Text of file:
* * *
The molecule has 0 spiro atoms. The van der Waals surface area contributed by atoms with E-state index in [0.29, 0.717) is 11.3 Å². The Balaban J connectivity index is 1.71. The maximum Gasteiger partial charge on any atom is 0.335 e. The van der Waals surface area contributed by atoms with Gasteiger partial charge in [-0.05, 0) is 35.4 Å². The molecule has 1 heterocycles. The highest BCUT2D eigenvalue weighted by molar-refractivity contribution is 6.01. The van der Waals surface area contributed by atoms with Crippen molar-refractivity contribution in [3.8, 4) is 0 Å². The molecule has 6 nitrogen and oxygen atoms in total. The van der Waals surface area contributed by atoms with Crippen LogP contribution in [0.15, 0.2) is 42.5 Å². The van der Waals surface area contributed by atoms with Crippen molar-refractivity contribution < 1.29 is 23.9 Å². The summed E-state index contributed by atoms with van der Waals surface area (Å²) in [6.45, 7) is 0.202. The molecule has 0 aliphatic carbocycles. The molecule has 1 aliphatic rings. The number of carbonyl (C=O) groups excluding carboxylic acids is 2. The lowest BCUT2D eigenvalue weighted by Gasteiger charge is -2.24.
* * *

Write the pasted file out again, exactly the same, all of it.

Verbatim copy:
The molecule has 0 spiro atoms. The van der Waals surface area contributed by atoms with E-state index in [0.29, 0.717) is 11.3 Å². The Balaban J connectivity index is 1.71. The maximum Gasteiger partial charge on any atom is 0.335 e. The van der Waals surface area contributed by atoms with Gasteiger partial charge in [-0.05, 0) is 35.4 Å². The molecule has 1 heterocycles. The highest BCUT2D eigenvalue weighted by molar-refractivity contribution is 6.01. The van der Waals surface area contributed by atoms with Crippen molar-refractivity contribution in [3.8, 4) is 0 Å². The molecule has 6 nitrogen and oxygen atoms in total. The van der Waals surface area contributed by atoms with Crippen LogP contribution in [0.15, 0.2) is 42.5 Å². The van der Waals surface area contributed by atoms with Crippen molar-refractivity contribution < 1.29 is 23.9 Å². The summed E-state index contributed by atoms with van der Waals surface area (Å²) in [6.45, 7) is 0.202. The molecule has 0 aliphatic carbocycles. The molecule has 1 aliphatic rings. The number of carbonyl (C=O) groups excluding carboxylic acids is 2. The lowest BCUT2D eigenvalue weighted by Gasteiger charge is -2.24.